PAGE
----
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Condos going up, readying for new troops

POSTED: January 7, 2009 9:30 a.m.
Besides an office park near Liberty Regional Medical Centerl, Carnes Construction is also developing 20 acres of condominiums off Sandy Run Road, behind Badcock’s Furniture, in Hinesville.
John Carnes, also a member of Friends of Liberty, decided to take on the additional project “because of all the military buildup,” and alleviating the impending housing shortage, expected as another brigade of troops is added to Fort Stewart’s 3rd Infantry Division.
Friends of Liberty is a group of civilians who organized to foster relations between the military and business here.
Hinesville Mayor Jim Thomas said Carnes is just one of many expressing interest in local development.
“We’re getting calls from throughout our region, who want to put up condos and apartments in Hinesville,” Thomas said.
He estimates the city will need approximately 2,000 additional homes by late 2010 for the influx of at least 10,000 Fort Stewart soldiers and their dependents.
“That growth is going to require residential (units) of all sorts,” Thomas said, calling the condos a workable alternative to detached homes. “It’s going to help, significantly.”
Carnes hopes to be near completion in September or October.
“We should be going vertical in the next four months,” he said.
The first phase includes putting up approximately 185 two-bedroom units of 1,000-1,400 square feet, some with garages. Carnes said he’s still trying to determine how big to make the condos.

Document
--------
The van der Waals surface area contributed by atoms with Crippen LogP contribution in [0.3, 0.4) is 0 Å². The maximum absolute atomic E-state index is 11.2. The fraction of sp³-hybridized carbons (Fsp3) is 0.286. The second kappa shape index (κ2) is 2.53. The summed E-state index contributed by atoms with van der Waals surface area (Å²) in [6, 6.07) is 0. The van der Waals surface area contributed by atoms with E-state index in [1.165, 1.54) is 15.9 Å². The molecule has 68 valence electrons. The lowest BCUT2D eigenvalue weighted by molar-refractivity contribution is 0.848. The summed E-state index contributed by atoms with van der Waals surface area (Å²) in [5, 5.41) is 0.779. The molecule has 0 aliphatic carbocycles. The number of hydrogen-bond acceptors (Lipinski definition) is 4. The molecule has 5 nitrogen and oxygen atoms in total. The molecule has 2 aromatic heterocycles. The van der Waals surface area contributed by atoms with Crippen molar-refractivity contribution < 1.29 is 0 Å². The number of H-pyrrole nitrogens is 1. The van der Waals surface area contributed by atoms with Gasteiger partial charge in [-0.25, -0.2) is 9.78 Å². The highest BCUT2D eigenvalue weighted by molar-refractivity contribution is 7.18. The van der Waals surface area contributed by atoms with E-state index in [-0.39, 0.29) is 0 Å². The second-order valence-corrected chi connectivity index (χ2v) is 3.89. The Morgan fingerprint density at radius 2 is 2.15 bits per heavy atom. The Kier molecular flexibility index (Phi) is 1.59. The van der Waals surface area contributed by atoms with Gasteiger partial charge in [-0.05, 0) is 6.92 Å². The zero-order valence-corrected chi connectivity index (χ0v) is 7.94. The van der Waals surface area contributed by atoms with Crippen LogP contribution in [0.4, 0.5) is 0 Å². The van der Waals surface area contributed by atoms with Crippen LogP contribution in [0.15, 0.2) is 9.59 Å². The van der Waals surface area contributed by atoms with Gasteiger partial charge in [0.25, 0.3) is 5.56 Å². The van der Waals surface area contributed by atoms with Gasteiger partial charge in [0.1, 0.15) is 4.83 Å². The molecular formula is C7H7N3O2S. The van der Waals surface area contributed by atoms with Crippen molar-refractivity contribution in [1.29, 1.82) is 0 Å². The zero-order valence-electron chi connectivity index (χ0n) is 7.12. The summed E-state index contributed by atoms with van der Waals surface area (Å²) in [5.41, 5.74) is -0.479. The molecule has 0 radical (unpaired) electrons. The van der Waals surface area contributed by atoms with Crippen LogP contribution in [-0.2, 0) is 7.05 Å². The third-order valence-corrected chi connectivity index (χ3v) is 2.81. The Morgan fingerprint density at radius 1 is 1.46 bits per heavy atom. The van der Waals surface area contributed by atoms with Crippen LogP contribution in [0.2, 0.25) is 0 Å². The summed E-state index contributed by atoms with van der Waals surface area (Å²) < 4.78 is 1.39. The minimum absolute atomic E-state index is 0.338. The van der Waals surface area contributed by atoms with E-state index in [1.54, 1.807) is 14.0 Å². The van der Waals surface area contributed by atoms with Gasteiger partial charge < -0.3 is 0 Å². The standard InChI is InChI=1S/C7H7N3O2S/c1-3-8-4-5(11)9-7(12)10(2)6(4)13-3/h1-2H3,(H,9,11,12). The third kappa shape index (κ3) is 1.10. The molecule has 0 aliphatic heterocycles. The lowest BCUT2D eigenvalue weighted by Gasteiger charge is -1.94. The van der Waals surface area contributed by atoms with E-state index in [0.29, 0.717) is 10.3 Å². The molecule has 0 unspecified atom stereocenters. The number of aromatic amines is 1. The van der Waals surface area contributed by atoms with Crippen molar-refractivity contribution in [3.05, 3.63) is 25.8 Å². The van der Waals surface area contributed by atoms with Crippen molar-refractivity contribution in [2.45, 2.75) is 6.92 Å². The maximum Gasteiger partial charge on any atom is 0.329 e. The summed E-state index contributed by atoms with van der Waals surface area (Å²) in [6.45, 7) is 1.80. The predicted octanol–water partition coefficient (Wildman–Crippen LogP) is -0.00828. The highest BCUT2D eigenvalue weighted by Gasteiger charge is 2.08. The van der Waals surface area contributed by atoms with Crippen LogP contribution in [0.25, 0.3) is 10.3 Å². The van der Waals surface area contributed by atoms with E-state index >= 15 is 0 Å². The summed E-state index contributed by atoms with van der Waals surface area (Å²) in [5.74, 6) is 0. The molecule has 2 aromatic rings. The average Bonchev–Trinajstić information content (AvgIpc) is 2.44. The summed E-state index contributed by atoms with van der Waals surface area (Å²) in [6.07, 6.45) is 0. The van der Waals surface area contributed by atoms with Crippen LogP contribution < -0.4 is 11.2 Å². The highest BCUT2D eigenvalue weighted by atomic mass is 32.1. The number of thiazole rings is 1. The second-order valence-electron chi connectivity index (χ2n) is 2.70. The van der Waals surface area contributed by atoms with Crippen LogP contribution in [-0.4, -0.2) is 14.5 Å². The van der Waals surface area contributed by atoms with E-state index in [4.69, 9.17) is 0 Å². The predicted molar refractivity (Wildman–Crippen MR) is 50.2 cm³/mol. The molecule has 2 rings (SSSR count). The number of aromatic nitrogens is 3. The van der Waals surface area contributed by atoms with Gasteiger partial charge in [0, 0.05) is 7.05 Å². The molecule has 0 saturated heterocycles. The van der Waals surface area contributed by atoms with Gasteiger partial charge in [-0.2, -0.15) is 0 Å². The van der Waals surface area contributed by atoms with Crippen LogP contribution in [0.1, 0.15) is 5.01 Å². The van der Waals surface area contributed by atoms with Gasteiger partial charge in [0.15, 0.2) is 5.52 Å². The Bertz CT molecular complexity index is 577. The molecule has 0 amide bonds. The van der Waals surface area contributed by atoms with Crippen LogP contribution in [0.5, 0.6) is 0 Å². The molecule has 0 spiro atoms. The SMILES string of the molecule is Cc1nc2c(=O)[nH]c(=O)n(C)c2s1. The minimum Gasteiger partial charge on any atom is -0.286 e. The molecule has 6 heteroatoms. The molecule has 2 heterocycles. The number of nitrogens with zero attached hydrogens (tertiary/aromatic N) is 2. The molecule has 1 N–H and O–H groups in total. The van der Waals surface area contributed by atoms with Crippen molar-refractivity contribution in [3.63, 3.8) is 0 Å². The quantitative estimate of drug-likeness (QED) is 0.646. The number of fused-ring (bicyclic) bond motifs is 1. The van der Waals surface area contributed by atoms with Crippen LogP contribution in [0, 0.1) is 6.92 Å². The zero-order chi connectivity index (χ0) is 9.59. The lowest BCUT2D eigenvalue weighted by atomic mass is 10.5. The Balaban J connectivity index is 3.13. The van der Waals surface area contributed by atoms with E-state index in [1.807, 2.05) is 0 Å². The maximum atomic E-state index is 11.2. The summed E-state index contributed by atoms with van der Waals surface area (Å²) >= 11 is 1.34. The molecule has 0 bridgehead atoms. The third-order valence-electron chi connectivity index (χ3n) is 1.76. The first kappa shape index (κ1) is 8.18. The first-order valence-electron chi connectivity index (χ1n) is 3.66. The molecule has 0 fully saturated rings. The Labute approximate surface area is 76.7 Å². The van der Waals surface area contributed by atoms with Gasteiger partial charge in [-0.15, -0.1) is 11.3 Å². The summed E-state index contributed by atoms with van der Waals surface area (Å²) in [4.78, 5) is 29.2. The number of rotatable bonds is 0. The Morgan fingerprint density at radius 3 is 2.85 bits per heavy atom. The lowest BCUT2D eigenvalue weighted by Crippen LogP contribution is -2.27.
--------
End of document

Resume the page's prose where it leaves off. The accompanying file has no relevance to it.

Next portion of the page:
The neighborhood, tentatively to be called White Oak subdivision, will also include a swimming pool and clubhouse.
“We bought it because of location, location, location,” Carnes said, mentioning the nearby Liberty County Armed Services Family YMCA, and Liberty County Recreation Department’s James Brown Park and Stafford Park.
“Everything’s within two blocks of everything, as far as activity for kids.” 
Culverts are currently going in for underground in-frastructure and workers are readying the foundation pad.
Carnes said he purchased 30 acres, but is developing 20.
The mayor said he recognized that single-family home development has been hurt by national trends, but said those attracted to building residential property here have been “forward-thinking,” since growth is coming.
“We’re still contacting developers and banks, trying to ensure we’re getting the best exposure,” he said.
“We’ve got sufficient building land to accommodate growth that we’re getting, both in the city and in the county.”
The condos will run from $115,000 to $165,000, according to Carnes.

 

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